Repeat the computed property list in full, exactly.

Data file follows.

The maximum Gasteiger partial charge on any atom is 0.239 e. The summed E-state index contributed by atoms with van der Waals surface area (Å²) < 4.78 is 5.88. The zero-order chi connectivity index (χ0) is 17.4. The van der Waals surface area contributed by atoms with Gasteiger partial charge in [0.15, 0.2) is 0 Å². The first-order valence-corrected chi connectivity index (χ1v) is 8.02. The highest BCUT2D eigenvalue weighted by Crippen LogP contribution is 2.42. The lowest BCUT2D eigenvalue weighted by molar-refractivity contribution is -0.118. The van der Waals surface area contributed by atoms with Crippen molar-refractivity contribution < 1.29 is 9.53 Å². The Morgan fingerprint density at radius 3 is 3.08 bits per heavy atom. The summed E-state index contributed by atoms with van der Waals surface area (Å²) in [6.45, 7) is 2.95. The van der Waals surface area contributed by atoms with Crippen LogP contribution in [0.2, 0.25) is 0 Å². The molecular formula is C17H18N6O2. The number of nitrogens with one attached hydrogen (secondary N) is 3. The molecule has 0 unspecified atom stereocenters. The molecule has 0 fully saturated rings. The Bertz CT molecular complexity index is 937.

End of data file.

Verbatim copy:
The maximum Gasteiger partial charge on any atom is 0.239 e. The summed E-state index contributed by atoms with van der Waals surface area (Å²) < 4.78 is 5.88. The zero-order chi connectivity index (χ0) is 17.4. The van der Waals surface area contributed by atoms with Gasteiger partial charge in [0.15, 0.2) is 0 Å². The first-order valence-corrected chi connectivity index (χ1v) is 8.02. The highest BCUT2D eigenvalue weighted by Crippen LogP contribution is 2.42. The lowest BCUT2D eigenvalue weighted by molar-refractivity contribution is -0.118. The van der Waals surface area contributed by atoms with Crippen molar-refractivity contribution < 1.29 is 9.53 Å². The Morgan fingerprint density at radius 3 is 3.08 bits per heavy atom. The summed E-state index contributed by atoms with van der Waals surface area (Å²) in [6.45, 7) is 2.95. The van der Waals surface area contributed by atoms with Crippen LogP contribution in [0.2, 0.25) is 0 Å². The molecular formula is C17H18N6O2. The number of nitrogens with one attached hydrogen (secondary N) is 3. The molecule has 0 unspecified atom stereocenters. The molecule has 0 fully saturated rings. The Bertz CT molecular complexity index is 937.